Juvenile chronic arthritis in adult life: a study of long-term outcome in patients with juvenile chronic arthritis or adult rheumatoid arthritis

Clin Rheumatol. 1999;18(3):220-6. doi: 10.1007/s100670050088.


We compared the prognostic factors and outcome of 30 patients with juvenile chronic arthritis (JCA) extending into adult life with those of 30 patients with adult rheumatoid arthritis (RA) at a university adult rheumatology clinic; pairs were matched for sex and duration of disease (mean 8 years). One-third of JCA patients had seronegative polyarticular disease and another third had oligoarticular disease. In a third of the JCA patients, the clinical presentation changed during the follow-up. Over half of the RA patients had seropositive polyarticular and a one-third had seronegative polyarticular disease. Fewer seropositive patients were recorded in the JCA group than in the RA group both at the beginning (16.7% versus 56.7%; p=0.003) and at the end of the follow-up (14.3% versus 59.3%; p=0.001). JCA patients developed less radiographic changes than RA patients (46.7% versus 76.7%; p=0.034); oligoarthritis in the JCA group had the best prognosis whereas seropositive polyarthritis in the RA group had the worst prognosis. Significantly more patients with JCA than RA (60% versus 23%; p=0.009) were in remission at the end of the follow-up. In conclusion, when studied in adult life, the long-term prognosis is better in patients with JCA than in those with RA.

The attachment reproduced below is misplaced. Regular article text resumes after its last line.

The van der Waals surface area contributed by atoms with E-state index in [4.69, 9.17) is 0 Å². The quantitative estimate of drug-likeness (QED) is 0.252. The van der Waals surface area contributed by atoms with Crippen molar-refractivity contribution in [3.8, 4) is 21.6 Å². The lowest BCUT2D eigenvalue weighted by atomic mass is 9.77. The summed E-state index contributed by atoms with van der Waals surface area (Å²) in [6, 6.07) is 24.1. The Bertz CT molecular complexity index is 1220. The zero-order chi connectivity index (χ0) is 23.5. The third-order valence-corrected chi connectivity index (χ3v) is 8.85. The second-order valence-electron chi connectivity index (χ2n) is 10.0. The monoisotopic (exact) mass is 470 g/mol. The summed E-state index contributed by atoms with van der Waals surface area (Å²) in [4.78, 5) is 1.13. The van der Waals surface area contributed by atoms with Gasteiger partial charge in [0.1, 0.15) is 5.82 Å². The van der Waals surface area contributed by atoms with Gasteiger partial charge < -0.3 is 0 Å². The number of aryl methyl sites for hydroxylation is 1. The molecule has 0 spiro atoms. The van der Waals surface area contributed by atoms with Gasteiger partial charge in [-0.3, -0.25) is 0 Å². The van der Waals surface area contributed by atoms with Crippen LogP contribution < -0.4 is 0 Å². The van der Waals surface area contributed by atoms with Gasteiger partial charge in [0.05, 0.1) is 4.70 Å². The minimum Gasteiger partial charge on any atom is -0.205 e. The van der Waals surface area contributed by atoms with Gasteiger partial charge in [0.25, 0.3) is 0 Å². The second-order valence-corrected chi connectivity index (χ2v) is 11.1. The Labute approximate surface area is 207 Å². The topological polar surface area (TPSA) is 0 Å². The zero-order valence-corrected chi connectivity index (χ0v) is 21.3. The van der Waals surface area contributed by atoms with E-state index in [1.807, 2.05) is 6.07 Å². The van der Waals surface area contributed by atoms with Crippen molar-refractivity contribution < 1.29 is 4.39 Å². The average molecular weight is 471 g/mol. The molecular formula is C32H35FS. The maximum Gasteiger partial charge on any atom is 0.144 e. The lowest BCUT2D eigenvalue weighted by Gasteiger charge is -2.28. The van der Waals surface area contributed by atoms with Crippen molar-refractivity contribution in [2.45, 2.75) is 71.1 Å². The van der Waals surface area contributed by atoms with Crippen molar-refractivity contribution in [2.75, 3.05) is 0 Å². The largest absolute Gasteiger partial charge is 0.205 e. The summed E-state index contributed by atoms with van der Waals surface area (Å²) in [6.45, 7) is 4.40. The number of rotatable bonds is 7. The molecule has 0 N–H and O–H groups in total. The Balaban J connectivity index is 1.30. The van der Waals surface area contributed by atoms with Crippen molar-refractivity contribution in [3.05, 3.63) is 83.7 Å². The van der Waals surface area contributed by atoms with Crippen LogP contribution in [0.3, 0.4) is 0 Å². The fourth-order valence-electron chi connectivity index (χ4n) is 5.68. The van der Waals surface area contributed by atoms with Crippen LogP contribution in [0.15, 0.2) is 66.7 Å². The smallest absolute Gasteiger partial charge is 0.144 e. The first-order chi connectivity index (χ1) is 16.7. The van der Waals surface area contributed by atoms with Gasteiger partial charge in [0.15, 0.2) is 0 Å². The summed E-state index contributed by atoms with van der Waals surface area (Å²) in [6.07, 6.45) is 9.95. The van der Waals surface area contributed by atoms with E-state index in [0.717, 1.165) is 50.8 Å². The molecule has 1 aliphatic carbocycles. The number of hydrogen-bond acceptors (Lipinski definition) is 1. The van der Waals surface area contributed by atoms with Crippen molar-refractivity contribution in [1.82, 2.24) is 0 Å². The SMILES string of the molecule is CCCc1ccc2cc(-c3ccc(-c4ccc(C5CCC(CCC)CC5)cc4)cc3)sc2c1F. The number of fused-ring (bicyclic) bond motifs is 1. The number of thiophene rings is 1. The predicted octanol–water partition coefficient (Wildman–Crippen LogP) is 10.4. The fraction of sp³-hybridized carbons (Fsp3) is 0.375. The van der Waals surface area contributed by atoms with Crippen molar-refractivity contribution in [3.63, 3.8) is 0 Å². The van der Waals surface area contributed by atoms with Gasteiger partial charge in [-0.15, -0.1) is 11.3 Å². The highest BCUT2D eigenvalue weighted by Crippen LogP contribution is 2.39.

Publication types

  • Comparative Study
  • Research Support, Non-U.S. Gov't

MeSH terms

  • Adolescent
  • Adult
  • Aged
  • Antirheumatic Agents / therapeutic use
  • Arthritis, Juvenile / diagnostic imaging
  • Arthritis, Juvenile / immunology
  • Arthritis, Juvenile / pathology*
  • Arthritis, Juvenile / therapy
  • Child
  • Child, Preschool
  • Disability Evaluation
  • Female
  • Follow-Up Studies
  • Glucocorticoids / therapeutic use
  • Hospitals, University
  • Humans
  • Infant
  • Joints
  • Male
  • Middle Aged
  • Prognosis
  • Radiography
  • Remission Induction
  • Serologic Tests


  • Antirheumatic Agents
  • Glucocorticoids